It’s late in the day, but I have a new lockdown hobby. During my daily walks around Manchester city centre, I photograph all the discarded face masks I can see. There are loads of them, as you’ve probably noticed.
At any other time in history, it would sound like I needed to get out more. But getting out much more than this, right now, would be illegal.
My obsession started one day a couple of weeks ago, when I spotted two abandoned masks on Deansgate, curiously close together. They almost seemed to be talking to each other. It was strangely poignant.
After that, I started seeing them everywhere, each one hinting at its own sad story. There was one, cast down forlornly beside a bin near Sainsbury’s. There was another, hanging proudly from a metal railing, apparently unaware its single use was over. Another, fresh from the packet, was held back from fluttering away by a lonely, browning leaf.
One cotton mask, in fading pink, was cast down next to a dusty, abandoned mobility walker, neither of them going anywhere, just like the rest of us.
What does it say about us, I kept thinking, that the moment we all got used to wearing masks, we also got used to chucking them onto the ground?
But as I retraced my steps each day, I found myself asking a more optimistic question too: what does it say about us that the masks are usually gone the next day?
Gary Rumens runs a litter-picking group in Castlefield. “I see it everywhere,” he told me. “I could probably walk for ten minutes and find five to ten masks just in bushes or on the road.”
In fact, it was the sight of so much discarded PPE that led him to get involved in litter-picking last year, while furloughed. On realising there wasn’t a dedicated group for his local area, he set up his own, with the help of the council-run Keep Manchester Tidy.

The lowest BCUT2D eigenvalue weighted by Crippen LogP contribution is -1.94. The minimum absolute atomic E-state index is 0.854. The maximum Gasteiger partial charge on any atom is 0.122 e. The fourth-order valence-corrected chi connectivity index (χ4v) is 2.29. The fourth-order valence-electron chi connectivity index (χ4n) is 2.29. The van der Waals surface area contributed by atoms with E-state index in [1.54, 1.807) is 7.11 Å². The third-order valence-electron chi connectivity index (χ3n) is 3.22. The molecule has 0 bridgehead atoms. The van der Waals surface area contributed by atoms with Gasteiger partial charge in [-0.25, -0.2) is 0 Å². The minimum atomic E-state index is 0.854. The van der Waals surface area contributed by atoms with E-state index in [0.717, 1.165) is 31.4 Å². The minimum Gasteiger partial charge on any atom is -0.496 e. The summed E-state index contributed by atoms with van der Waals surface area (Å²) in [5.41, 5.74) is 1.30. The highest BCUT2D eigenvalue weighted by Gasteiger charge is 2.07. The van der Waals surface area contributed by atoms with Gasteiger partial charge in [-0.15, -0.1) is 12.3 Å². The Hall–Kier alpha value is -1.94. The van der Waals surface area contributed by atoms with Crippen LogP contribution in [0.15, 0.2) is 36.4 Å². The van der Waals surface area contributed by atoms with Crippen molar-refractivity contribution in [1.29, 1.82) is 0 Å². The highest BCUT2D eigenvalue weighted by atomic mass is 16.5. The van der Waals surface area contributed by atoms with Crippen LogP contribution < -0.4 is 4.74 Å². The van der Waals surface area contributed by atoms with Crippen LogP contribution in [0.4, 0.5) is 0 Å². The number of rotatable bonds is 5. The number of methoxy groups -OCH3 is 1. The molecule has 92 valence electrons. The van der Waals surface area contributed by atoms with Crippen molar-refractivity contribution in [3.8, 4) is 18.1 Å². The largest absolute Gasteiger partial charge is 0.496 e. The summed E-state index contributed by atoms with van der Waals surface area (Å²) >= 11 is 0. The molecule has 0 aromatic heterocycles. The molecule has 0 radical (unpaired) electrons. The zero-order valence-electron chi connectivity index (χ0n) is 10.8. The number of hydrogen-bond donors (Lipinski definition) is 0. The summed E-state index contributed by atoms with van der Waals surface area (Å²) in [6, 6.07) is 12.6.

He isn’t alone: Manchester City Council confirmed that interest in litter-picking has risen. Councillor Rabnawaz Akbar, Executive Member for Neighbourhoods, said in a statement: “During the pandemic, people are spending more time close to home and paying more attention to the blight which is caused by littering in their neighbourhood. This has led to a real surge in the numbers of people who want to get involved in litter picking.”
Keep Manchester Tidy has been using a Facebook group to help set up local groups like Rumens’s in Castlefield, and provides volunteers with the necessary equipment and a collection service.
Councillor Akbar added: “This groundswell of individuals showing their passion for improving their local environment reflects the pride that people feel in being Mancunian and how much they care about our city. We are so grateful to everyone who is helping to Keep Manchester Tidy.”
Rumens’s group alone has almost 300 members, and a few of them go out litter-picking about every two weeks. He is full of praise for the council, as well as the professional waste collectors of Biffa that do the job regularly.
He’s upbeat about the whole issue, in fact, emphasising the social aspect of litter-picking and expressing optimism that people are starting to realise they can be part of the solution to this perennial problem.
“There is a glimmer of hope amongst that sea of despair and trash,” he says.
I think back to my rather passive photography hobby and feel a little chastened.
It’s a fresh mid-evening on one of my walks. I’m still wearing my winter coat, but with the buttons undone – spring is almost here. The sky is a deep blue in the east, but there’s a hint of magenta over Salford.
One of those cheap, stretchy, single-piece face masks lies splayed on the pavement in front of me, not yet trodden fully flat.
The next day, it’s gone.